American Chestnut Castanea dentata (Marshall) BorkhausenS2S3 (State rare)    
Kingdom Plantae   >   Division Tracheophyta   >   Class Magnoliopsida   >   Order Fagales   >   Family Fagaceae   >   Genus Castanea   

Status:

American Chestnut, once a magnificent and valuable tree, has an iconic reputation as a former dominant of the eastern deciduous forest. It may never have been dominant in two-thirds of the eastern forest region prior to European settlement, however. It reached its greatest abundance in a part of the Appalachian Mountains and was a dominant species in parts of its central and southern range, that is, primarily the oak-chestnut region of E. Lucy Braun (1950), but it was less dominant and widespread than many other tree species (Faison and Foster, 2014). In the early twentieth century, a blight caused by an Asian fungus, Cryphonectria parasitica, killed many of the chestnut trees, or, at best, left only the roots alive. Many roots are still sending up sprouts, only to have them struck down repeatedly by blight, typically before they are old enough to flower and set fruit. Although attempts to breed blight-resistant trees through crosses and backcrosses with Chinese Chestnut, and other methods, have produced trees that genetically are mostly American Chestnut, the introduction of genetically modified American Chestnuts into the landscape is controversial.

Description:

American Chestnut is now typically a small tree, often surrounded by dead sprouts that have succumbed to the blight. It occasionally reaches maturity and produces fruits, however.

Where to find:

In Maryland, American Chestnut, occurring mainly as root sprouts in forested areas, is most common in the western two-thirds of the state (Brown and Brown, 1972). It is also found, uncommonly, on the Coastal Plain.

Relationships:

Host plant for various butterfly species including Banded Hairstreak.

Host plant for various moth species including Pseudexentera faracana, Filbertworm Moth, American Dagger Moth, Banded Tussock Moth, and Angulose Prominent Moth (Database of World's Lepidopteran Host Plants, Miller et al., 2018).

Before the blight, American Chestnut was an ecological powerhouse. Because it flowered relatively late in the spring, after the early-blooming plants had finished, and produced copious amounts of pollen, it was a pollinator magnet. It even had its own bee, the Chestnut Bee (Andrena rehni) (Sam Droege, pers. comm.). Its nuts were favored by a wide variety of wildlife.

The leaves of American Chestnut are susceptible to damage, sometimes considerable, by the Asiatic Oak Weevil. Former host to the now extinct Greater Chestnut Weevil.

There are 222 records in the project database.

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A young American Chestnut in Queen Anne's Co., Maryland (5/2/2016). Photo by Dan Small. (MBP list)

An American Chestnut in Garrett Co., Maryland (6/16/2019). Photo by William Blauvelt. (MBP list)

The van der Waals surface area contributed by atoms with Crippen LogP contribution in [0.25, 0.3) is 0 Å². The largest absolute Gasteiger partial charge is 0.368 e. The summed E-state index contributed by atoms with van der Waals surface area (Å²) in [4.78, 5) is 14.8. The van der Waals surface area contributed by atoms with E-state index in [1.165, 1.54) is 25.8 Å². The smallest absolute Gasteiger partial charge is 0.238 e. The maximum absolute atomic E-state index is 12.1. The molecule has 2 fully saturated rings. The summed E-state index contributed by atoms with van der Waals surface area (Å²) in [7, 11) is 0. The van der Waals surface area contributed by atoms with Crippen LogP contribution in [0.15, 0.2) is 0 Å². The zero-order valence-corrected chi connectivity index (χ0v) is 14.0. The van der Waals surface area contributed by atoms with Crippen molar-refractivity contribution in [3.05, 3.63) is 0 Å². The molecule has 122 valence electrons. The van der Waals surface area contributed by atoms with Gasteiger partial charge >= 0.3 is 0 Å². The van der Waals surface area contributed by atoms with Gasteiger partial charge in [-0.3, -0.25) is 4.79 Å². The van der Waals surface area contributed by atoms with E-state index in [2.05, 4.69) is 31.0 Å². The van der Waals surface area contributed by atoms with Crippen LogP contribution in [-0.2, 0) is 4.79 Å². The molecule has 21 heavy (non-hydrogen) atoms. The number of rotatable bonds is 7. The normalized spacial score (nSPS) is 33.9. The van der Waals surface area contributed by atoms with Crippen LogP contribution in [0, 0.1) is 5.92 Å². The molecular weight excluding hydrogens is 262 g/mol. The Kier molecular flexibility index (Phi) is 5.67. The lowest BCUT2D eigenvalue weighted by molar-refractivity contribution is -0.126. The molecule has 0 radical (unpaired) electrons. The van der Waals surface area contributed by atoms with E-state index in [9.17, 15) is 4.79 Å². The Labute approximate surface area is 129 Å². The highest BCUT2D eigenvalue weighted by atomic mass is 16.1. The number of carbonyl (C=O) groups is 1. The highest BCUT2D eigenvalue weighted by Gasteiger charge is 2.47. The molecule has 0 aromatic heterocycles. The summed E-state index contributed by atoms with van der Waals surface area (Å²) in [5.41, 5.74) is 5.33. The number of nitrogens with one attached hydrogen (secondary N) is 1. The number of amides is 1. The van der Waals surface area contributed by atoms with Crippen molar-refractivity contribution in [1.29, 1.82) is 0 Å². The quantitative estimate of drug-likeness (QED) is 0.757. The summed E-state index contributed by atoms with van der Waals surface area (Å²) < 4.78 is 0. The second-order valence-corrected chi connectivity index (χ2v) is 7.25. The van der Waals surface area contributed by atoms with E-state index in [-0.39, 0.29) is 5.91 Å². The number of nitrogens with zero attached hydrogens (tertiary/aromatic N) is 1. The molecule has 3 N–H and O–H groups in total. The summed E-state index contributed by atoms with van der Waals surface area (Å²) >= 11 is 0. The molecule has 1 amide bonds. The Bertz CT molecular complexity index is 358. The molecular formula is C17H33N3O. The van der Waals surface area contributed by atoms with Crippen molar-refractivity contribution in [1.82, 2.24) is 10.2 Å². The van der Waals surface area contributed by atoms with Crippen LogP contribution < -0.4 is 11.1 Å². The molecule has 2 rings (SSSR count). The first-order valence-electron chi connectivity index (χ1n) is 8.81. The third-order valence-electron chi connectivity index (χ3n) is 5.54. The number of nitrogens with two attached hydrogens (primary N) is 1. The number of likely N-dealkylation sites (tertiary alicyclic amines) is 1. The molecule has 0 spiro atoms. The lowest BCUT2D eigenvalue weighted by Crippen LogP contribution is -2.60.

American Chestnut in Garrett Co., Maryland (7/12/2014). Photo by Bill Hubick. (MBP list)

American Chestnut in Prince George's Co., Maryland (7/7/2015). Photo by Bill Harms. (MBP list)

American Chestnut in Washington Co., Maryland (6/16/2018). (c) kwixted0, some rights reserved (CC BY-NC). Photo by Kerry Wixted. (MBP list)

American Chestnut shoots from a blight- and weather-felled tree in Garrett Co., Maryland (5/29/2014). Photo by Matt Tillett. (MBP list)

American Chestnut in Garrett Co., Maryland (6/28/2015). Photo by Jim Brighton. (MBP list)

American Chestnut in Garrett Co., Maryland (5/29/2014). Photo by Matt Tillett. (MBP list)

American Chestnut growing in Howard Co., Maryland (7/4/2016). Photo by Robert Ferraro. (MBP list)

American Chestnut in Allegany Co., Maryland (5/19/2019). Photo by Josh Emm. (MBP list)

A young American Chestnut found growing in Blackbird State Forest, Delaware (6/19/2011). Photo by Jim Brighton. (MBP list)

American Chestnut in Anne Arundel Co., Maryland (8/21/2012). Microscopic view of wood grain from the tree. Photo by Gary Carver with permission. Photo by Bill Harms. (MBP list)

American Chestnut growing in Baltimore Co., Maryland (11/23/2017). Photo by Mark Eanes. (MBP list)

American Chestnut in Baltimore Co., Maryland (5/18/2014). Photo by Dwight Johnson. (MBP list)

American Chestnut with fruit in Garrett Co., Maryland (8/23/2013). Photo by Boyer and McDowell. (MBP list)

Bill Harms standing next to a dead American Chestnut in Anne Arundel Co., Maryland (8/21/2012). Photo by Bill Harms. (MBP list)

American Chestnut in Anne Arundel Co., Maryland (8/21/2012). Determination verified by Gary Carver, American Chestnut Foundation. Photo by Bill Harms. (MBP list)

American Chestnut in Montgomery Co., Maryland (10/23/2016). Photo by Jane Hill. (MBP list)

American Chestnut in Montgomery Co., Maryland (10/20/2016). Photo by Bill Hill. (MBP list)


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